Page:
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Annonce

9 novembre 2017

Statistical analysis and classification of high throughput microscopy images


Catégorie : Post-doctorant


Postdoctoral position: Statistical analysis and classification of high throughput microscopy images

Full description: https://team.inria.fr/morpheme/files/2017/11/PostDocRNAGRIMP.pdf

 

Statistical analysis and classification of high throughput microscopy images

Supervisors: Xavier Descombes (INRIA), Eric Debreuve (I3S)
Laboratory: Morpheme, INRIA/I3S/iBV
Team web page: https://team.inria.fr/morpheme/

Contact web page: http://www-sop.inria.fr/members/Xavier.Descombes/
Contact e-mail: Xavier.Descombes@inria.fr

Location: Laboratory I3S in Sophia Antipolis
Funded by ANR project RNAGRIMP

Keywords: Spatial statistics, Classification, Cellular biology

Over the past decade, several observations have highlighted important connections between age-related degenerative diseases and the accumulation in the cell cytoplasm of large aggregates composed of RNAs and associated regulatory proteins. These pathological aggregates sequester regulatory factors, resulting in a variety of physiological changes that eventually lead to cellular dysfunction. In this context, it is thus crucial to identify the factors that trigger the aggregation of RNAs and proteins, which normally assembles into discrete particles.

To identify genes regulating the assembly and the disassembly of RNA/protein complexes, the group of F. Besse (iBV, Nice; http://ibv.unice.fr/FR/equipe/besse.php) has started a genome-wide screen relying on high throughput imaging of cultured cells. The goal of this screen is to identify mutant conditions in which the properties (number, size, distribution...) of RNA/protein particles labeled with a fluorescent protein are altered. Automatic image analysis methods are required to quantitatively and statistically analyze the millions of images generated by the screen, and to identify classes of mutants.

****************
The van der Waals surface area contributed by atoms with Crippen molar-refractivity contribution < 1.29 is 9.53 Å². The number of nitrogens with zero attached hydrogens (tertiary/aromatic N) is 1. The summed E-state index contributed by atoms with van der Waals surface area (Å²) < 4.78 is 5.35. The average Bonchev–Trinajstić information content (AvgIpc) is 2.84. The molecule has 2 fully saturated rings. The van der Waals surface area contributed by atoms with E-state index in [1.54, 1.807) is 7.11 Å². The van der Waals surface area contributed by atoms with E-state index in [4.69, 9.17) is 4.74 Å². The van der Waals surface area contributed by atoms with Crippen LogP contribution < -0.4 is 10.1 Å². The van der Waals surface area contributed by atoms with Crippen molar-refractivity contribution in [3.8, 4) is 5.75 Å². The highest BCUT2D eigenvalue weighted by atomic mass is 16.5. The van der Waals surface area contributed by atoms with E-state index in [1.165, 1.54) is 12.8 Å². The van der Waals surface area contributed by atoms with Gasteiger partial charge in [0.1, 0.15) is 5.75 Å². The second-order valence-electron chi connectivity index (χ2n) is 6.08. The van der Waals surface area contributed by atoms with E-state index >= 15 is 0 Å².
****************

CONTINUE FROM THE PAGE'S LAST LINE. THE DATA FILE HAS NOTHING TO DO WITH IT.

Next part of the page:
An image analysis pipeline consisting in three main steps has been developed. First, cell nuclei are detected and classified into alive or dead, second cytoplasm of living cells are detected, and third particles within the cytoplasm are detected. The next step is to perform a statistical analysis of the detected particles and to derive a classifier that will distinguish between different configurations among abnormal cells. We will first consider features such as the number, size and shape of the particles. In a second step, we will consider the spatial repartition of the particles within the cytoplasm (distance to the nuclei or the cell membrane, clustering property...). Therefore, the candidate will develop a statistical and classification framework to identify and characterize different populations of genes having an impact on the population of RNA/protein particles. This includes (i) the definition of a diffeomorphism that maps any individual cell into a common space (mean shape or model), (ii) the definition of a spatial statistical framework to define a notion of configuration of particles as an additional characterization of a cell (mean configuration, covariance), and (iii) the development of an unsupervised classification scheme (the control conditions are known, naturally, but the classes for the mutant conditions and their number are not known). We aim at analyzing hundreds of thousands of images. Therefore, the proposed algorithms needs to be fully automatic and to run on a cluster the team has access to.

The candidate will work under the supervision of Xavier Descombes and Eric Debreuve, in close collaboration with biologists from F. Besse’s team (Fabienne de Graeve and Florence Besse). The position is funded for 12 months and should start on the 1st of March 2018 at the latest.

 

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